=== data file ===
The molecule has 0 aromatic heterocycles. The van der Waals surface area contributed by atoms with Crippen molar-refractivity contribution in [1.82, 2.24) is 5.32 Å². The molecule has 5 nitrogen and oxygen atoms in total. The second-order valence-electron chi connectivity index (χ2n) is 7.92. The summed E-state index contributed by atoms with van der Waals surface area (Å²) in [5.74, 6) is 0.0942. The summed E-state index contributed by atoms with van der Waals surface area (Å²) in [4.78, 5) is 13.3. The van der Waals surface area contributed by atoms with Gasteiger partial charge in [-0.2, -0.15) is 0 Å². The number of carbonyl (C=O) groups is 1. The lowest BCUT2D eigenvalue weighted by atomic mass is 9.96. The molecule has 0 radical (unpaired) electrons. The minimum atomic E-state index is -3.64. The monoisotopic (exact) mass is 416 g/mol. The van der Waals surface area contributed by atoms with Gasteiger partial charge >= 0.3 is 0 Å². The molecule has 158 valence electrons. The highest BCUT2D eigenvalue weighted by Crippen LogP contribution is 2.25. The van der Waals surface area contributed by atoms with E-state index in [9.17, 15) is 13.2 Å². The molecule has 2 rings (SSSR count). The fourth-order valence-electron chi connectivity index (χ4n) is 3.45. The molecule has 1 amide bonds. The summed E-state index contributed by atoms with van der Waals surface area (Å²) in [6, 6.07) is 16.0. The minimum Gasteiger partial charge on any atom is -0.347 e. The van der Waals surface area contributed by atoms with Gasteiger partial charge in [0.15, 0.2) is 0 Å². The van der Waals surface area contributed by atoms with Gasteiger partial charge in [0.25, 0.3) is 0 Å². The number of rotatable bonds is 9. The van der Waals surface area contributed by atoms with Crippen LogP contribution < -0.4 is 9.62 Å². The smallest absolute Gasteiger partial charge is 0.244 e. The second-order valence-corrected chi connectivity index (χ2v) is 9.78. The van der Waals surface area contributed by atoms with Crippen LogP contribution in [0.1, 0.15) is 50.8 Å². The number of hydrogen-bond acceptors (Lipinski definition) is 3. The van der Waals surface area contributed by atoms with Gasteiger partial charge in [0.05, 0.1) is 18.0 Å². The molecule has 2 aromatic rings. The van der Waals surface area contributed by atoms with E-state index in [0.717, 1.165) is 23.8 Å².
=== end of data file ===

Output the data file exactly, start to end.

The molecule has 0 aromatic heterocycles. The van der Waals surface area contributed by atoms with Crippen molar-refractivity contribution in [1.82, 2.24) is 5.32 Å². The molecule has 5 nitrogen and oxygen atoms in total. The second-order valence-electron chi connectivity index (χ2n) is 7.92. The summed E-state index contributed by atoms with van der Waals surface area (Å²) in [5.74, 6) is 0.0942. The summed E-state index contributed by atoms with van der Waals surface area (Å²) in [4.78, 5) is 13.3. The van der Waals surface area contributed by atoms with Gasteiger partial charge in [-0.2, -0.15) is 0 Å². The number of carbonyl (C=O) groups is 1. The lowest BCUT2D eigenvalue weighted by atomic mass is 9.96. The molecule has 0 radical (unpaired) electrons. The minimum atomic E-state index is -3.64. The monoisotopic (exact) mass is 416 g/mol. The van der Waals surface area contributed by atoms with Gasteiger partial charge >= 0.3 is 0 Å². The molecule has 158 valence electrons. The highest BCUT2D eigenvalue weighted by Crippen LogP contribution is 2.25. The van der Waals surface area contributed by atoms with E-state index in [9.17, 15) is 13.2 Å². The molecule has 2 rings (SSSR count). The fourth-order valence-electron chi connectivity index (χ4n) is 3.45. The molecule has 1 amide bonds. The summed E-state index contributed by atoms with van der Waals surface area (Å²) in [6, 6.07) is 16.0. The minimum Gasteiger partial charge on any atom is -0.347 e. The van der Waals surface area contributed by atoms with Gasteiger partial charge in [0.15, 0.2) is 0 Å². The van der Waals surface area contributed by atoms with Gasteiger partial charge in [0.25, 0.3) is 0 Å². The number of rotatable bonds is 9. The van der Waals surface area contributed by atoms with Crippen LogP contribution < -0.4 is 9.62 Å². The smallest absolute Gasteiger partial charge is 0.244 e. The second-order valence-corrected chi connectivity index (χ2v) is 9.78. The van der Waals surface area contributed by atoms with Crippen LogP contribution in [0.1, 0.15) is 50.8 Å². The number of hydrogen-bond acceptors (Lipinski definition) is 3. The van der Waals surface area contributed by atoms with Gasteiger partial charge in [0.05, 0.1) is 18.0 Å². The molecule has 2 aromatic rings. The van der Waals surface area contributed by atoms with E-state index in [0.717, 1.165) is 23.8 Å².